Imagine your most exotic vacation interrupted by a tidal wave that swept you and your family into a nightmare. Would others pay to watch the monumental struggles of your family to survive? Your choice.
Rating: If seen in a movie theater, make sure there is an available bar nearby to numb the psychological pain of the moment.
The Impossible is an emotionally overwhelming movie from beginning to end. There is no relief, much less relaxation, as it is solely a story of an Australian family’s attempt to survive the gigantic tsunami that struck Thailand in December of 2004.
In a sense, I strangely felt that Jessica Chastain was attempting to torture me to death after suffering a relapse from her performance in Zero Dark Thirty. Sure, I hated dying, but how could you fault doing so at the hands of a woman with such a radiant intellect?
The plot centers on loving parents and their three young boys who are on a Christmas holiday in Thailand. Shortly after their arrival in a lovely resort, the tsunami strikes while they are lounging around one of the exotic swimming pools close to the beach. You quickly see a shocked mother, Maria, washed away through a glass barrier as her oldest son, Lucas, disappears after diving into the pool. You last see her husband, Henry, holding the other two boys in his arms as he runs frantically in disbelieving shock.
What follows is unrelenting agony, and the wonderful Naomi Watts deserves her Oscar nomination this year for Best Actress. Here, playing Maria, she embodies a mother viciously injured to within an inch of her life as she tries to survive swimming in a torrential river created by the tsunami. Seeing Lucas trying to stay afloat near her, she fights massive pain and anguish, becoming the embodiment of a mother bear that won’t let her cub die.
These scenes between Ms. Watts and her son, played here by a very effective Tom Holland, are tragically moving, and they will leave you inevitably fighting tears. Nothing they do is safe, as a massive torrent of unimaginable debris continues to strike them. When they recover momentarily only to hear the cries of a distant child, no amount of available anti-depressants can prevent you from being as overwhelmed as them.
Though the film eventually turns to the struggles of the father, played here by the always effective Ewan McGregor, he really has a small role in the film. While you will see him and his two other sons banding together to survive, their entire involvement in the film is trying to determine if his wife and oldest son are still alive. Again, there is no letup in his personal horror, and his agony becomes yours.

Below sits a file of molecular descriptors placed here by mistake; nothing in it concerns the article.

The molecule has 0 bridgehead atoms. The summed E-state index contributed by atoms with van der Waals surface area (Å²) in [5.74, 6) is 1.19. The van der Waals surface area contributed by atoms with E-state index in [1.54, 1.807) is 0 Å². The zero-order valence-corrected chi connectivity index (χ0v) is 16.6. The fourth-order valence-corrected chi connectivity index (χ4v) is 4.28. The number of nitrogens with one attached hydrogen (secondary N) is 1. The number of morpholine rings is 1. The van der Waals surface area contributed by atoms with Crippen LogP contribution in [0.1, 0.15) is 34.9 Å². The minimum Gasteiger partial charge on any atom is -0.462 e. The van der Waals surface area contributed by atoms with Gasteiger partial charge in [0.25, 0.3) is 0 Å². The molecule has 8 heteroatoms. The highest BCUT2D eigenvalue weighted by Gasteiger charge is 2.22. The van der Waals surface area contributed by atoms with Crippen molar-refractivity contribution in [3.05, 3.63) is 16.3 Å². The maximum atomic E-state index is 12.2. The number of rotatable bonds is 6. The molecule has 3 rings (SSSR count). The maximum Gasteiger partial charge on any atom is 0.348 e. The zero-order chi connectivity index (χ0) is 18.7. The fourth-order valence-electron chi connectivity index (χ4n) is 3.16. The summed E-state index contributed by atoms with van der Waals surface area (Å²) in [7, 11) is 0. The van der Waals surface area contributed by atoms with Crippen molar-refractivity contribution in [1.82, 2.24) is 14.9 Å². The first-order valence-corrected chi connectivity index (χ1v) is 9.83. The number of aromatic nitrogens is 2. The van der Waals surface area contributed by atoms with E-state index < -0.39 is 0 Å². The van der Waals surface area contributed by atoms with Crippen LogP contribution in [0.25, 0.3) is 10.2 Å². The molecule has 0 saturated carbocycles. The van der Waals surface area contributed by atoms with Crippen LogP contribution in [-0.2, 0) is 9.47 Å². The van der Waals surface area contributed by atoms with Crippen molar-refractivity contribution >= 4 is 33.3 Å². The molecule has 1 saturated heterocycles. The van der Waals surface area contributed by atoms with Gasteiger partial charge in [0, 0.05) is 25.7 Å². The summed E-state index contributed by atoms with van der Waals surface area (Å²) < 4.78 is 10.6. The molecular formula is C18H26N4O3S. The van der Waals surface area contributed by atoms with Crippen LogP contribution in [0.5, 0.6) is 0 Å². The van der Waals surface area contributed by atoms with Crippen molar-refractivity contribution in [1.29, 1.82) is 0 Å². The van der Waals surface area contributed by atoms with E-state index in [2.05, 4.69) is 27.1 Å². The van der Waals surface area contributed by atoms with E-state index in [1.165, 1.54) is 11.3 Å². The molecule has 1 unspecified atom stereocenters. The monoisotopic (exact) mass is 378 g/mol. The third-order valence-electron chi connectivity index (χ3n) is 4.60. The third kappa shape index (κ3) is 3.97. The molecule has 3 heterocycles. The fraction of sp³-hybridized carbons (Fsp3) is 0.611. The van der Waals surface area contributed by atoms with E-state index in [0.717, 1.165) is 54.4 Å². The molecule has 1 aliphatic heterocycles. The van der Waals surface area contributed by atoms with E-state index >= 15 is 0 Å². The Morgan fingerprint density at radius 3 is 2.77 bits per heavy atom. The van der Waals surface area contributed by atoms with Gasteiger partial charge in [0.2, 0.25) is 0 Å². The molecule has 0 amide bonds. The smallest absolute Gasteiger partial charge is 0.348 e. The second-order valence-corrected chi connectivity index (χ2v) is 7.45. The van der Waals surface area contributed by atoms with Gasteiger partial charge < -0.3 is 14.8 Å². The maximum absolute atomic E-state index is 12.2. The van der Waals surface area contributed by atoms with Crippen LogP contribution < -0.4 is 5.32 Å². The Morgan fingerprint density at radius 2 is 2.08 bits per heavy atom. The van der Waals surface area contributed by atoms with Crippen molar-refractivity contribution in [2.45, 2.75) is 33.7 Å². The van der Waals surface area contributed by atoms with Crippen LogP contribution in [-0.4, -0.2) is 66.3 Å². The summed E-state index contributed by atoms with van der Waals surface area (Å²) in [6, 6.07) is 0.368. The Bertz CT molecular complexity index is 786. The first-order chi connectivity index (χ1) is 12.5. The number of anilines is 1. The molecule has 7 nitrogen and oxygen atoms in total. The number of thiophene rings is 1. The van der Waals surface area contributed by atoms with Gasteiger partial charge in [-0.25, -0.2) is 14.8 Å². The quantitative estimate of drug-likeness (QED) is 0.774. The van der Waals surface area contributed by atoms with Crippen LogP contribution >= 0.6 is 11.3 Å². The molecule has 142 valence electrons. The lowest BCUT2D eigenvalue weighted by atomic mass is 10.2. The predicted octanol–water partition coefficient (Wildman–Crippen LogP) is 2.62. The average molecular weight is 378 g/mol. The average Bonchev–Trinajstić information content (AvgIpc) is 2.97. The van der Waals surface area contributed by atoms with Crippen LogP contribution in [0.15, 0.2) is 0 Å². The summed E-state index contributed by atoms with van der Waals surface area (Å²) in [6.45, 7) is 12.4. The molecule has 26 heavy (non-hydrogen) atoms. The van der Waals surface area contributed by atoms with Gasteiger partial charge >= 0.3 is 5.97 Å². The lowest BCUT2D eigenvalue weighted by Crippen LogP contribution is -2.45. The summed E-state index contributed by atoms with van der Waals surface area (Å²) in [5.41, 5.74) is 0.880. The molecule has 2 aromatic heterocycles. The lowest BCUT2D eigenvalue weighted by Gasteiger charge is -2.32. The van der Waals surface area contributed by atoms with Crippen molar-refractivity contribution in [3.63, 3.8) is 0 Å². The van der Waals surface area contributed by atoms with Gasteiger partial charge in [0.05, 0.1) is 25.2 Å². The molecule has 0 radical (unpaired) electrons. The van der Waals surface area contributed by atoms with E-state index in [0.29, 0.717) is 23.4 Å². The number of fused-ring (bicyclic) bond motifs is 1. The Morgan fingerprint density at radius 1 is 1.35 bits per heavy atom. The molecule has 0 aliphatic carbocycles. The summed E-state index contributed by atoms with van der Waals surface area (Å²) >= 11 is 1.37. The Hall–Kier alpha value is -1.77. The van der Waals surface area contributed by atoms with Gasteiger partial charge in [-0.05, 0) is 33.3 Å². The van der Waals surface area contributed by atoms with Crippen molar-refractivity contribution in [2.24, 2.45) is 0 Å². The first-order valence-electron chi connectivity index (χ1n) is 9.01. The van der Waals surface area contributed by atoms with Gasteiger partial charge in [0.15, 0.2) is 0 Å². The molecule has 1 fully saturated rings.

The cinematography is knockout breathtaking, and the destruction caused by the tsunami is horrid beyond description. Many people died, local residents as well as tourists, and the fight for survival by Ms. Watts and Mr. McGregor serves only as a mirror into the personal loss suffered by many others.
Quite frankly, the movie solidifies the reputations of both major performers. For Ms. Watts, think of her role opposite Leonardo DiCaprio in last year’s J. Edgar; her powerful role with Vigo Mortensen in Eastern Promises (2007); her heartbreaking performance in the overlooked The Painted Veil (2006), and her contribution in the very scary The Ring (2002).
As for Mr. McGregor, I really don’t have much to add to his resume. He is capable of pushing the outside of the envelope in many different roles, so just look at the crazed and thoroughly intriguing Haywire (2011); his powerful contribution as the salmon expert in last year’s Salmon Fishing in the Yemen; his contribution to the Oscar Winning performance by Christopher Plummer in Beginners (2010); his compelling role as a gay man in love with Jim Carrey in I Love You Phillip Morris (2009); his wonderful contribution to the great Moulin Rouge! (2001), and his dazed contributions to the crazed though upbeat Velvet Goldmine (1998) and Trainspotting (1996).
If there was one shortcoming to the movie, it was the fact that you really didn’t get to know much about the Watts/McGregor family other than the torment they suffered in the tsunami. You knew she was a doctor on leave so she could raise her children and that he was involved in problems at his office. However, little else was put on the table before disaster struck.
In a sense, it reminded me of watching Spartacus (1960), the brilliant movie directed by Stanley Kubrick about revolting slaves in Ancient Rome. Imagine that you understood nothing about Spartacus other than what followed from the capture of his defeated army of compatriot slaves. While you would have still rooted for him, you would have never known the struggles of his life prior to the time that he was left dying on a cross in order to save his wife and young son.
In closing, I should note that I ran into an old friend at the theater, Ms. Christina McKee, who spent many respected years as an Assistant United States Attorney here in Indianapolis before gloriously accepting retirement. She saved me a seat, and we both agreed when leaving that we needed to warn the public about this film. Simply stated, after we both have spent several decades in the criminal justice system in the Federal Building here in Indianapolis, we really worried that we may be the only ones who knew how to deal with profound agony!